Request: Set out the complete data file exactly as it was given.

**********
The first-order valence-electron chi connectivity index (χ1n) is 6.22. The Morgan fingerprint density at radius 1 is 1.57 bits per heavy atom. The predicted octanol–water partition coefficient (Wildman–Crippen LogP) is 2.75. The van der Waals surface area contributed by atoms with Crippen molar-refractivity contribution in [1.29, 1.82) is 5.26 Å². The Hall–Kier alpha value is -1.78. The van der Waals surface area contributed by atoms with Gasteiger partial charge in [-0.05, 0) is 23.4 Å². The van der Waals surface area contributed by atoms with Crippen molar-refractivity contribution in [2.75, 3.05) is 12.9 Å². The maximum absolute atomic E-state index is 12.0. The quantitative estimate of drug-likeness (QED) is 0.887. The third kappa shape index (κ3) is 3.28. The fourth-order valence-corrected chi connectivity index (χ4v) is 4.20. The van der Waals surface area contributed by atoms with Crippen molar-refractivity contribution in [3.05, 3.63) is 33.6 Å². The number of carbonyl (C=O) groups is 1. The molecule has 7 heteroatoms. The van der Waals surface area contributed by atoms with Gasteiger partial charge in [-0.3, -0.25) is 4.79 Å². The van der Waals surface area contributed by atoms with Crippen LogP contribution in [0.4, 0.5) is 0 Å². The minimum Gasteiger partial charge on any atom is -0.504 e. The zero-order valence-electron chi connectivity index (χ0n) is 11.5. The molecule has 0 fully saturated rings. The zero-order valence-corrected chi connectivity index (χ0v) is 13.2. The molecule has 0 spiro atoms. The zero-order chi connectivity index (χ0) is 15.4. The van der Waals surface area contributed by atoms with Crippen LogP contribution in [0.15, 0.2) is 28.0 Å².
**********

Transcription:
The first-order valence-electron chi connectivity index (χ1n) is 6.22. The Morgan fingerprint density at radius 1 is 1.57 bits per heavy atom. The predicted octanol–water partition coefficient (Wildman–Crippen LogP) is 2.75. The van der Waals surface area contributed by atoms with Crippen molar-refractivity contribution in [1.29, 1.82) is 5.26 Å². The Hall–Kier alpha value is -1.78. The van der Waals surface area contributed by atoms with Gasteiger partial charge in [-0.05, 0) is 23.4 Å². The van der Waals surface area contributed by atoms with Crippen molar-refractivity contribution in [2.75, 3.05) is 12.9 Å². The maximum absolute atomic E-state index is 12.0. The quantitative estimate of drug-likeness (QED) is 0.887. The third kappa shape index (κ3) is 3.28. The fourth-order valence-corrected chi connectivity index (χ4v) is 4.20. The van der Waals surface area contributed by atoms with Crippen molar-refractivity contribution in [3.05, 3.63) is 33.6 Å². The number of carbonyl (C=O) groups is 1. The molecule has 7 heteroatoms. The van der Waals surface area contributed by atoms with Gasteiger partial charge in [-0.3, -0.25) is 4.79 Å². The van der Waals surface area contributed by atoms with Crippen LogP contribution in [0.4, 0.5) is 0 Å². The minimum Gasteiger partial charge on any atom is -0.504 e. The zero-order valence-electron chi connectivity index (χ0n) is 11.5. The molecule has 0 fully saturated rings. The zero-order valence-corrected chi connectivity index (χ0v) is 13.2. The molecule has 0 spiro atoms. The zero-order chi connectivity index (χ0) is 15.4. The van der Waals surface area contributed by atoms with Crippen LogP contribution in [0.15, 0.2) is 28.0 Å².